Lo and Behold: Artificial Intelligence and the Future of Humanity

Review: Written by Rian Whitton.

A wry and humoured documentary interrogating the marvels of modern technology.

Werner Herzog’s filmmaking has often been defined by operatic grandeur. From the Carpathians in his remake of Nosferatu (1979) to the spectacular Amazonia in Aquila: the Wrath of God (1972), the German maverick shows a penchant for scale and ambitious filmmaking too rarely seen.

The immensity of ‘lo and Behold’ rests not in the locations, which by and large consist of sterilised laboratories and factory floors, but in Herzog’s choice of subject; the Internet, artificial intelligence and the future of humanity.

Herzog’s interviews are varied and do an excellent job of providing clear and unique perspectives on the wide-ranging subject. An interview with an aggrieved family who suffered trolling highlights the internet’s pernicious ability to enfranchise deplorables while leaving many people increasingly vulnerable to abuse and extortion. The Mother’s assertion that the internet was a tool of Satan sounds hyperbolic, yet for an increasing number, the forced attempts to emphasise the emancipatory nature of the net no longer corresponds with the tawdry and often unsavory realities of online society.

Another topic tickling Herzog’s curiosity is cybersecurity, as an interview with a Sandia Laboratories employee regarding the Titan Rain cyber attack depicts an unruly future of online conflict. It is worth noting none of the subjects are discussed exhaustively in this short documentary, and so those enthused will have to seek further knowledge before gaining a respectable understanding of the subjects. Think of ‘lo and behold’ as a highly entertaining list of various trends worth investigating.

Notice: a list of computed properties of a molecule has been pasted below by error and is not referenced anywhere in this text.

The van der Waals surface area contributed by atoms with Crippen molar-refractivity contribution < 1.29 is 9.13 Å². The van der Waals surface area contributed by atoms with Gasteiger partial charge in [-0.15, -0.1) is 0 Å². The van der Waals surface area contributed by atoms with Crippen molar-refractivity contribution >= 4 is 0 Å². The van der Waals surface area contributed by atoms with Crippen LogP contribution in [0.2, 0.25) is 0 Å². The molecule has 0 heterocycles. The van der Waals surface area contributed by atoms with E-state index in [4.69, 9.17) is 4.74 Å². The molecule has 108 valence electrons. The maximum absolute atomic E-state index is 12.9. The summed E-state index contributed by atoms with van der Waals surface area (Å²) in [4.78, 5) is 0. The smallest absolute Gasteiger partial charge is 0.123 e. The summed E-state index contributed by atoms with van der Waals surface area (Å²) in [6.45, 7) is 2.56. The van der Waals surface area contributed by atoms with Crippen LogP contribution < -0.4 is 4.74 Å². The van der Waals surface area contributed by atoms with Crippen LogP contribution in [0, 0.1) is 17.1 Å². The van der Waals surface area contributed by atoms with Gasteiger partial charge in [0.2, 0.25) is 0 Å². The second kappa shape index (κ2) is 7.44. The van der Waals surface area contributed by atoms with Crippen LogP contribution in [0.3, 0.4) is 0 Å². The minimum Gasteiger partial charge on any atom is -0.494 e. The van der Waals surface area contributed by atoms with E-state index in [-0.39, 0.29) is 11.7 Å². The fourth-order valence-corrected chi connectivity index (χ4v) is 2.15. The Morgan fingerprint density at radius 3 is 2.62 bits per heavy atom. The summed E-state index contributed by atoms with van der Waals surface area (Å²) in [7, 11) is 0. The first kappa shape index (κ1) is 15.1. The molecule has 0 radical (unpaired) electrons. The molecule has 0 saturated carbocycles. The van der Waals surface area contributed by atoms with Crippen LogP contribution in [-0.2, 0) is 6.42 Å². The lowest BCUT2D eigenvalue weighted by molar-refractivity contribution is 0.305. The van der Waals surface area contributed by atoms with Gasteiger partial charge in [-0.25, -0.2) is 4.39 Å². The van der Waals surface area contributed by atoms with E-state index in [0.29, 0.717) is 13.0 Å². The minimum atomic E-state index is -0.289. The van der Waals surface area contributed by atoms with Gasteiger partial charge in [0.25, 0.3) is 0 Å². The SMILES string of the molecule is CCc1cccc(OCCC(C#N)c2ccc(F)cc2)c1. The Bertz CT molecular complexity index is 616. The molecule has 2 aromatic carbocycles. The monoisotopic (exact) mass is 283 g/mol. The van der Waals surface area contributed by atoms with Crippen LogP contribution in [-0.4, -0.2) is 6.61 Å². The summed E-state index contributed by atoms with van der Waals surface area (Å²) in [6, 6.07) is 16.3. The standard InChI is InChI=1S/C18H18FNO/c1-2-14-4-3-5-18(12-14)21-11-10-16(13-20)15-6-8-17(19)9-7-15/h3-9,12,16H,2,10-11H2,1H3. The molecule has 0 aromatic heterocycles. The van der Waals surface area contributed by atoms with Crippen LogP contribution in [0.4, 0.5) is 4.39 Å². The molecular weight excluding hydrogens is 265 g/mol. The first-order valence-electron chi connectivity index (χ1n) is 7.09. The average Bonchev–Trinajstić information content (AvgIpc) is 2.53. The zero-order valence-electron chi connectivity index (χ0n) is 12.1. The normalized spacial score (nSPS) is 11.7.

Popular science stalwarts like Lawrence Krauss provide entertaining insight, but the most famous interviewee is undoubtedly Elon Musk, the man increasingly representing the vanguard of technological wizardry. While Musk is suitably ambitious in hopes of a human colony on Mars, supplemented by the Internet, he eschews a awkward detachment from Herzog’s questions.

The story told is nominally one about machines and humans. But hidden beneath, there is a transatlantic undertone. Virtually all the innovation on display is in the US, particularly focused on the universities like Carnegie Mellon and tech companies like SpaceX. Herzog, a European, interacts with his American guests in ways eerily familiar to how many Europeans observe and comprehend the American drive for technological change. The interaction is often an unstable blend of wonderment and fear, endearment and skepticism.

Given there are 10 chapters, one might be concerned the documentary hangs together. However Herzog manages to bring everything to a satisfying conclusion, as talk of the internet’s past and present are gradually replaced by the existential topics; namely artificial intelligence and colonizing Mars. The film is also refreshingly short at ninety minutes. Rather than exhausting viewers, as is so often the case in modern cinema, this wry documentary will spur many to delve further into the many subjects discussed.

The documentary is available here: http://loandbehold-film.com

 

 

 

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